Bishnu and I are running another Colourful Journey in March next year. It’s prompted me to look at old photos and emails. Thought it might be fun to share some reflections from the archives!! This was written while I was living in Dharan, Sunsari some time between 2007 and 2011.
Staring is not the national pastime of Nepal. That would be chatting. But I am sure staring is up there on the list of top ten activities. And I love it. It is a delight to live in a country where a frankly curious and interested stare is not considered rude, and generally returned. Both the starer and the staree are connected in this very honest, human moment.
As one of the few Westerners here in Dharan, for a while the newest, and one of the more bejeweled, I initially wondered what I could do to make myself less interesting (less stared at). Eventually I realised that the answer was…absolutely nothing. No matter what I wore, didn’t wear, bought, didn’t buy, laughed at or didn’t laugh at, I was stared at.
And it was so liberating.
If I was going to be stared at WHATEVER I DID, why not do it with style and have fun. I can totally
yield to my sari fetish and finally live out my life’s motto of Too much jewellery is never enough. And my Nepali friends love it. Rarely a day passes when the fact that I am wearing what just about every other women here is wearing, doesn’t get a thumbs up or a delighted Kati ramro (how good). My jewellery is admired and handled and the fact that it matches what I wear praised incessantly. For the exhibitionist princess* within, this is heaven. Only my lack of a permanent nose ring, bulanki and the small red tikka on my forehead causes minor but understanding concern. Most assume it is only a matter of time.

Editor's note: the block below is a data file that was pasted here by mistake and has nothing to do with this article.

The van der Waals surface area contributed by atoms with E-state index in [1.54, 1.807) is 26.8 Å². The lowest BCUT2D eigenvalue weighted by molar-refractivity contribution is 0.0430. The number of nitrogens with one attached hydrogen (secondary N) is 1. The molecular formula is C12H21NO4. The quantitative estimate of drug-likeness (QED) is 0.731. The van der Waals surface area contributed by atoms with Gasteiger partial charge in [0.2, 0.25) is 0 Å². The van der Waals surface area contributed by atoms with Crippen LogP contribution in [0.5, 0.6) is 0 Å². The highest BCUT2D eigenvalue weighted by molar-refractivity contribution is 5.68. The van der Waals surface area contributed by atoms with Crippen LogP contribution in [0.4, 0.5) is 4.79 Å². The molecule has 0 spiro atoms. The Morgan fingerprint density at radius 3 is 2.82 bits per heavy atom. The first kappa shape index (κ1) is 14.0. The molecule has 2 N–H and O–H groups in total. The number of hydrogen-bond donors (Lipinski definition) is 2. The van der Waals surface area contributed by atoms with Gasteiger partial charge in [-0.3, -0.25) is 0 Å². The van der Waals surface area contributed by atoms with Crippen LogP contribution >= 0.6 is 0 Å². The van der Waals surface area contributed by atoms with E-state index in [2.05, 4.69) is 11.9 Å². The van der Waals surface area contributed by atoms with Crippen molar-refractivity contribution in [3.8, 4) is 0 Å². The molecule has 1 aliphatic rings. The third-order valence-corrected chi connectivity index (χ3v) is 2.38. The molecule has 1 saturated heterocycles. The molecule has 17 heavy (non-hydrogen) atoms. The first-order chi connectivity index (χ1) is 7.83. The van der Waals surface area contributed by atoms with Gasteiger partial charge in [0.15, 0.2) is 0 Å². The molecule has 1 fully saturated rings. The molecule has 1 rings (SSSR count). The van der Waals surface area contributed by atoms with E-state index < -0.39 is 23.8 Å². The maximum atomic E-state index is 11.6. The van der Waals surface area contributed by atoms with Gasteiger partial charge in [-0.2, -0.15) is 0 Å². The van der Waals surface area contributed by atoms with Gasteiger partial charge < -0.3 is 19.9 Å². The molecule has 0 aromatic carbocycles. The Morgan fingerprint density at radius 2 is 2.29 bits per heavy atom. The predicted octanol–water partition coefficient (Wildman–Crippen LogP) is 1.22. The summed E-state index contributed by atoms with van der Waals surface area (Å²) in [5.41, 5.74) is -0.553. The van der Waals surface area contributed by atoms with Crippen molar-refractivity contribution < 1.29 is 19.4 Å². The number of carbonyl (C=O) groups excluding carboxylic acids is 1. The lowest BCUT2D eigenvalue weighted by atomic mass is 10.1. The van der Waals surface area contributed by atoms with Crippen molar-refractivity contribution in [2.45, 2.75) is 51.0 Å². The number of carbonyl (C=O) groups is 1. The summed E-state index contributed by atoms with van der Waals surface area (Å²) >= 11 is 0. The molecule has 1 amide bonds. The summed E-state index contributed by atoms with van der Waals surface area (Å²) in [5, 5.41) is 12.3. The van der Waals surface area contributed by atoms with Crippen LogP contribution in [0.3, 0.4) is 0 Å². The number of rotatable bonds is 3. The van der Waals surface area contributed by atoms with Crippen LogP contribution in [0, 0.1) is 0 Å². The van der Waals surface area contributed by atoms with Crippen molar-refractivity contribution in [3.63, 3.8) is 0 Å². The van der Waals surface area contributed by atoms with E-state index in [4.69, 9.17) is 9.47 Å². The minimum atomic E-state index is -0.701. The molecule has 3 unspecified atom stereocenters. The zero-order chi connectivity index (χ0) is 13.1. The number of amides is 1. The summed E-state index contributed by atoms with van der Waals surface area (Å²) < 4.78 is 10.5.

The other really liberating thing is that now I CAN STARE BACK! And here, there is such a wealth of staring opportunities. I can stare at the magnificent hill women with their intricately patterned lunghis (sarongs) and riotously mismatched T-shirts; their complicated bath towel head-dresses and their myriad gold earrings and nose rings-connected with wonderful ornaments. How they can kiss is beyond me but given dental hygiene sometimes that may not be a problem. I can tell them how I adore the cacophonous combination of colours, the intricacy of their necklaces, the celebratory rustling of their bangles. All with a Kati ramro and a nod in the right direction.
I can stare at the Tibetan ladies with their leathery wizened faces, massive coral necklaces and well worn silk shirts as they sell small bags of ground yak horn, desiccated zopko dung, shriveled sheep’s testicles or whatever it is they sell. I can return their smiles when they see me in my angi (Tibetan dress) and laugh at how ridiculous I look! I suspect they think I look pretty ridiculous whatever I wear but I know they think I look less ridiculous when it is like them!
I can stare at the tiny, nimble hill men in their jodhpurs and topis (caps) and wonder how they manage to put their massive khukri knives down the front of their pants without threatening their manhood. In my experience, the best way to end a stare is to smile openly and Namaste garne-say hello. It is the end of a stare and the beginning of a conversation.
*Even introverts can have exhibitionist princesses within. The jewellery is this last shot is poised precariously rather than permanently installed. Silver hair gets even more attention!